4

I'm not sure. (Edit: actually I believe that yes, those functions are dense. See below) Some comments on this $H^2(-a,a)$ thing that may be helpful: First, it's not at all clear tat the norm you define is, or is equivalent to, a Hilbert-space norm. But in fact if $f\in H^2(-a,a)$ then the boundary values $f(x\pm ia)$ exist almost everywhere, and the norm ...


3

I take it you're talking about the result that says $\lim_{t\to\infty}f(t)=\lim_{s\to0}sF(s)$. Yes, we need to assume that the limit of $f$ exists. Regarding the word "tauberian" in the title: I really think this is an abelian theorem; the corresponding tauberian theorem, which is not true without an extra "tauberian" hypothesis, would assume that $\lim sF(...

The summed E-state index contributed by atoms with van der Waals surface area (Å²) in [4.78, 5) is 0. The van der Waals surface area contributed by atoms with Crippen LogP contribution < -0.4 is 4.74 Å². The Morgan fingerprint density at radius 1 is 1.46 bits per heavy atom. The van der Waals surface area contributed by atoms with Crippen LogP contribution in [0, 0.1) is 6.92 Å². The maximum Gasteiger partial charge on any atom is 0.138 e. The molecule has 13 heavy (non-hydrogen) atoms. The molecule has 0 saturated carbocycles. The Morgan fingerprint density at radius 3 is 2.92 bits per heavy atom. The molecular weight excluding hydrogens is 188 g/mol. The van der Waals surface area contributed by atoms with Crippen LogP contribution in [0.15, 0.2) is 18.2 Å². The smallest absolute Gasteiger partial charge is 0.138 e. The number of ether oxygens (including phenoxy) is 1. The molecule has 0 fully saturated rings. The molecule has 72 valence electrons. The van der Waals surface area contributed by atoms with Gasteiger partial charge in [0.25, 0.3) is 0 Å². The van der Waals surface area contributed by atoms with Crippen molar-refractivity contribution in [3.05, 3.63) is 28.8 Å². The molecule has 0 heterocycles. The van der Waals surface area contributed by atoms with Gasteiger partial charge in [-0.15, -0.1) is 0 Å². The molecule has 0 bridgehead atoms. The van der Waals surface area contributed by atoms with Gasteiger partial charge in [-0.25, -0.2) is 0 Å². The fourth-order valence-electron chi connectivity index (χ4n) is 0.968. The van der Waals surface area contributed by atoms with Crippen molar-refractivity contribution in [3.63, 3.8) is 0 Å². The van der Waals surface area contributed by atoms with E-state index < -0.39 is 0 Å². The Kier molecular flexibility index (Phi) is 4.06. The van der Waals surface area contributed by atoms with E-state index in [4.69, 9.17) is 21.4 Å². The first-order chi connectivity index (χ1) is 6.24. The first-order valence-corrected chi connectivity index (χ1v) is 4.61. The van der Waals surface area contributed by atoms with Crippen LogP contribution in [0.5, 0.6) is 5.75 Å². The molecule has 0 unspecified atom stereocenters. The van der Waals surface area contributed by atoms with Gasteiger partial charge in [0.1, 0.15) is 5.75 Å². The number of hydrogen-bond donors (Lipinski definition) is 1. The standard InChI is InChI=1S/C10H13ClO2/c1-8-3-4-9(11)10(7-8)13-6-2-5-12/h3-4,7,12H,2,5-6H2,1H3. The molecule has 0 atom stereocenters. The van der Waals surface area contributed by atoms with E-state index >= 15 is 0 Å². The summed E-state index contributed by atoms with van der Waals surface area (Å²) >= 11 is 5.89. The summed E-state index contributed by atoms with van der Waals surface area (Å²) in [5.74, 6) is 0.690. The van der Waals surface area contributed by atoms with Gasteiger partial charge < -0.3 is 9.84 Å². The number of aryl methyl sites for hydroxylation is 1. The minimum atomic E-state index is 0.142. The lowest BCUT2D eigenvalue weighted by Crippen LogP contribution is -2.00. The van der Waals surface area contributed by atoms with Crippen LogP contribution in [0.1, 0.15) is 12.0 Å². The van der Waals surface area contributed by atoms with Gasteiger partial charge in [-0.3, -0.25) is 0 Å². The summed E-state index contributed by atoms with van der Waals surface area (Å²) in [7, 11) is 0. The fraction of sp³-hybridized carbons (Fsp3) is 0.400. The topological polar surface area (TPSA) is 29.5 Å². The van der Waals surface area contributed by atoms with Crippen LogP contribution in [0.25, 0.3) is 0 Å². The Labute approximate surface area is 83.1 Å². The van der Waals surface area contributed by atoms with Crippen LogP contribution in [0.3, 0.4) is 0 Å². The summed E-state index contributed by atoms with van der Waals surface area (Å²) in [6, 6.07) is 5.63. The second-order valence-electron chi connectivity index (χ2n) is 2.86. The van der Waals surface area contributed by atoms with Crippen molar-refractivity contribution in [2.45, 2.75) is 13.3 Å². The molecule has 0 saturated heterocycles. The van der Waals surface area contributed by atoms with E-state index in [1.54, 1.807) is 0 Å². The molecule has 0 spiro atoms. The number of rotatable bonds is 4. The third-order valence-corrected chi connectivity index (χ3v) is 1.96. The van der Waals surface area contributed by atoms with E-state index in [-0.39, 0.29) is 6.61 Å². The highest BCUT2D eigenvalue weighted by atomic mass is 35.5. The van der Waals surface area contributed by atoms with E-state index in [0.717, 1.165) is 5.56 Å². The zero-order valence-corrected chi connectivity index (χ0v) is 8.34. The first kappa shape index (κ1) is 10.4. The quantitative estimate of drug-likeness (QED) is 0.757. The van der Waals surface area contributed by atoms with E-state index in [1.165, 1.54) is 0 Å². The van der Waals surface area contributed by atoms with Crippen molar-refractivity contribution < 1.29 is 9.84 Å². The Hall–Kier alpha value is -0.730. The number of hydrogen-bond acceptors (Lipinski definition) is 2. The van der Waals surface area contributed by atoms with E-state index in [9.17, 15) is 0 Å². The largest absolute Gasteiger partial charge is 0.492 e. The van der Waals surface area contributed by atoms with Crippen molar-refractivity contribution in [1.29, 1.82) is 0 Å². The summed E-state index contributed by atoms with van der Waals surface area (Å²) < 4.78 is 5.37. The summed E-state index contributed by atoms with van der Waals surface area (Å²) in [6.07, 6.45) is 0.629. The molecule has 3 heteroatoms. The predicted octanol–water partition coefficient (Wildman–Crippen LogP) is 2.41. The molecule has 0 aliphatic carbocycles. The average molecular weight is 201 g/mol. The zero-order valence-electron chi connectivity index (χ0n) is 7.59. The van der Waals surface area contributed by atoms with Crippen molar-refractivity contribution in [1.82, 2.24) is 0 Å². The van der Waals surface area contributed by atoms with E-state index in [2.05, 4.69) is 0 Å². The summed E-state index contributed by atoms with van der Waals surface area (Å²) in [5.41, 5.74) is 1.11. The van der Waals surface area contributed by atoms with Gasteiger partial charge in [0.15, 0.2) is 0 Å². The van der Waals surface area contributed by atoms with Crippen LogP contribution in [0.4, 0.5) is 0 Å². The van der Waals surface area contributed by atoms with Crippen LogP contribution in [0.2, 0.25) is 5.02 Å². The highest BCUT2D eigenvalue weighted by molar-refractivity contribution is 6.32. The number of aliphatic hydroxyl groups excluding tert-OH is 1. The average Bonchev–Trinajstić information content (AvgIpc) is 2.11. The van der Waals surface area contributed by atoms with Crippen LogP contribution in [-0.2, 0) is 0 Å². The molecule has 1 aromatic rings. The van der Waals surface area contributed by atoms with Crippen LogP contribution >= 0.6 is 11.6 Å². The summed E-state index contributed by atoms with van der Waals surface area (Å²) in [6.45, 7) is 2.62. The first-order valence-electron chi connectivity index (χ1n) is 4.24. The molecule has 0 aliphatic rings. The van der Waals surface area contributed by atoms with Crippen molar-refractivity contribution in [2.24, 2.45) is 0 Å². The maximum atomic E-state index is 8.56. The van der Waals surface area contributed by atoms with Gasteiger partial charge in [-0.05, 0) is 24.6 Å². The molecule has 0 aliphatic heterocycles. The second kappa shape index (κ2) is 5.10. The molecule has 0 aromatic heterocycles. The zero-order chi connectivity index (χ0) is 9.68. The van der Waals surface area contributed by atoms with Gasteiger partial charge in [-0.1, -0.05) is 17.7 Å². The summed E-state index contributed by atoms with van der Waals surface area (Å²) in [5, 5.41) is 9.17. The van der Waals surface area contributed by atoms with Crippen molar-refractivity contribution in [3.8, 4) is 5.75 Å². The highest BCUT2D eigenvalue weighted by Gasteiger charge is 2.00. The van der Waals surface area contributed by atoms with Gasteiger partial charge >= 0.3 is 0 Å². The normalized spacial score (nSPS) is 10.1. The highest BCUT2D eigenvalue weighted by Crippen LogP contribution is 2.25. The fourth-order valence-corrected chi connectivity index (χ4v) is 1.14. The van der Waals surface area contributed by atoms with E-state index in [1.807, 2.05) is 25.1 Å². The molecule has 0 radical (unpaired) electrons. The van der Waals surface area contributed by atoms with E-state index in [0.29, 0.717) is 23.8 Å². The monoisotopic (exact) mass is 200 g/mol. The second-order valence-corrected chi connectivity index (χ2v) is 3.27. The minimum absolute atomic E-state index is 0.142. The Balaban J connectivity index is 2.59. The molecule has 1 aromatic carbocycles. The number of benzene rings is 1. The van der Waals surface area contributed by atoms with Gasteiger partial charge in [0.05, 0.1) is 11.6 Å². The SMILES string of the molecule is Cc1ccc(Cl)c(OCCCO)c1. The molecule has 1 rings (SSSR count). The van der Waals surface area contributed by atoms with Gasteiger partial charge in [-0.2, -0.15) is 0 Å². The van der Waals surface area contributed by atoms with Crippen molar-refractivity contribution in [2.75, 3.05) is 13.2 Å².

1

As for your first question the answer is no, as there exist unital, commutative Banach algebras that are also local rings. For example, consider the unitisation of $$R = \{f\in L_0((0,\infty))\colon \int\limits_0^\infty |f(t)|e^{-t^2}\, {\rm d}t <\infty\},$$ endowed with the convolution product: $$(f\ast g)(t) = \int\limits_0^t f(t-s)g(s)\,{\rm d}s.$$ ...


Only top voted, non community-wiki answers of a minimum length are eligible